Assistant deputy minister targeted with death threats, angry letters, emails and phone calls.
Toronto (22 April 2010) - Premier Dalton McGuinty has condemned death threats against a senior Ontario government employee in the heated debate now unfolding over the province's plan to cut generic drug costs by banning millions in payouts from drug companies to pharmacies.
The premier, commenting on a report in the Toronto Star, said he will not tolerate "anything that smacks of a threat" or intimidation tactics against any government member or worker.
He was commenting on the case of Helen Stevenson, the assistant deputy minister of health, who has received angry letters, emails, phone calls and death threats since the policy was announced.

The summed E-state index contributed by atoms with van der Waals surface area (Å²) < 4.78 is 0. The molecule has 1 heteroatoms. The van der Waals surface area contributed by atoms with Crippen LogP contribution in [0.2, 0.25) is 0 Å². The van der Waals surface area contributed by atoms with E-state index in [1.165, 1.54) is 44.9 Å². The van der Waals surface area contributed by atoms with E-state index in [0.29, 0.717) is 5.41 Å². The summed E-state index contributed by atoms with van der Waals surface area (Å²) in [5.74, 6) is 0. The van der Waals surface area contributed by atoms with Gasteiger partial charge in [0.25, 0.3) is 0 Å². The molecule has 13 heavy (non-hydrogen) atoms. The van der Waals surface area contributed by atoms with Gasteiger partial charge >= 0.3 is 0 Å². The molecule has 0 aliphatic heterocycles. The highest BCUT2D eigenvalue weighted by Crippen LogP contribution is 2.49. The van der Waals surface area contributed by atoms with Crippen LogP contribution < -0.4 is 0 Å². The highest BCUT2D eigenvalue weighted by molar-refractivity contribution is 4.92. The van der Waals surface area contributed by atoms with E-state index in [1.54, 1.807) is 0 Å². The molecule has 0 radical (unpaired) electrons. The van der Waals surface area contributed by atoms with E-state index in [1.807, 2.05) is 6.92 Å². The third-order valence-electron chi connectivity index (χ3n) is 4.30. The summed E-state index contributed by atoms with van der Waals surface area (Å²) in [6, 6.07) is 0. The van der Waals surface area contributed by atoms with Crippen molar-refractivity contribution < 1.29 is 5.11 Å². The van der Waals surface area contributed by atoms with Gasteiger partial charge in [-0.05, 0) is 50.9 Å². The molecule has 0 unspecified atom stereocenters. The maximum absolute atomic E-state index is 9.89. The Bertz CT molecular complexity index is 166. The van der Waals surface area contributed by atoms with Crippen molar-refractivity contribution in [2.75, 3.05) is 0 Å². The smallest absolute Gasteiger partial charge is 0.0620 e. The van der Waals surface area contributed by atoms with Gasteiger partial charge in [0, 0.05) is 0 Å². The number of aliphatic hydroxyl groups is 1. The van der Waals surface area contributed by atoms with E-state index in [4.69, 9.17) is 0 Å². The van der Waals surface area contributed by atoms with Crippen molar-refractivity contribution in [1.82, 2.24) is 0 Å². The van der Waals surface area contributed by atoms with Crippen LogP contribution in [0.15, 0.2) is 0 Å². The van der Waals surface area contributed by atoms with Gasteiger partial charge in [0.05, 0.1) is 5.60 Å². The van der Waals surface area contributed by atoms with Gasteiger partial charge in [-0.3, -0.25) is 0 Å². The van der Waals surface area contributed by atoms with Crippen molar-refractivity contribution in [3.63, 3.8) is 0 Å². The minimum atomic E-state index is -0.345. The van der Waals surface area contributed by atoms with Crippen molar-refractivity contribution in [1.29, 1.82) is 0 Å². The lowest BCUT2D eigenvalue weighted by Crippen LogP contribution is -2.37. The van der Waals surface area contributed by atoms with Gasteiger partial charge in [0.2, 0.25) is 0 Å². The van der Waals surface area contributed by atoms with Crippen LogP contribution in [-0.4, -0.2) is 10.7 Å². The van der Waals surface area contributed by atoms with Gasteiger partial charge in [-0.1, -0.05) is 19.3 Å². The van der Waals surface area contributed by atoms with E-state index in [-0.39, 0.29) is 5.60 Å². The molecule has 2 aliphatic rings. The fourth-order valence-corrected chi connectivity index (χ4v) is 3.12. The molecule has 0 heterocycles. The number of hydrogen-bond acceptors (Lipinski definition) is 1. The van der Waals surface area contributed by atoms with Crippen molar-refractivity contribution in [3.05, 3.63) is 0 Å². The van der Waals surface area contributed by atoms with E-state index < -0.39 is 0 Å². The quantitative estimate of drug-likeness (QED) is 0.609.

McGuinty said he is not aware that any elected officials have been threatened as yet and said Stevenson has been provided added security. A panic button has been installed at her desk and police patrols have been instituted in the area of her residence. Her office has also been moved to a more secure setting.
Stevenson told the Star the threats are unnerving but are not deterring the province from implementing one of the biggest changes to its drug program in decades. “You have to believe in what you do and I absolutely believe the government has made the right decisions,” she says.
The National Union of Public and General Employees (NUPGE) is one of Canada's largest labour organizations with over 340,000 members. Our mission is to improve the lives of working families and to build a stronger Canada by ensuring our common wealth is used for the common good. NUPGE
• Ontario drug changes cut employer costs - OPSEU
• OPSEU supports Ontario action to stem drug costs
• OFL to Shoppers Drug Mart: stop abusing the public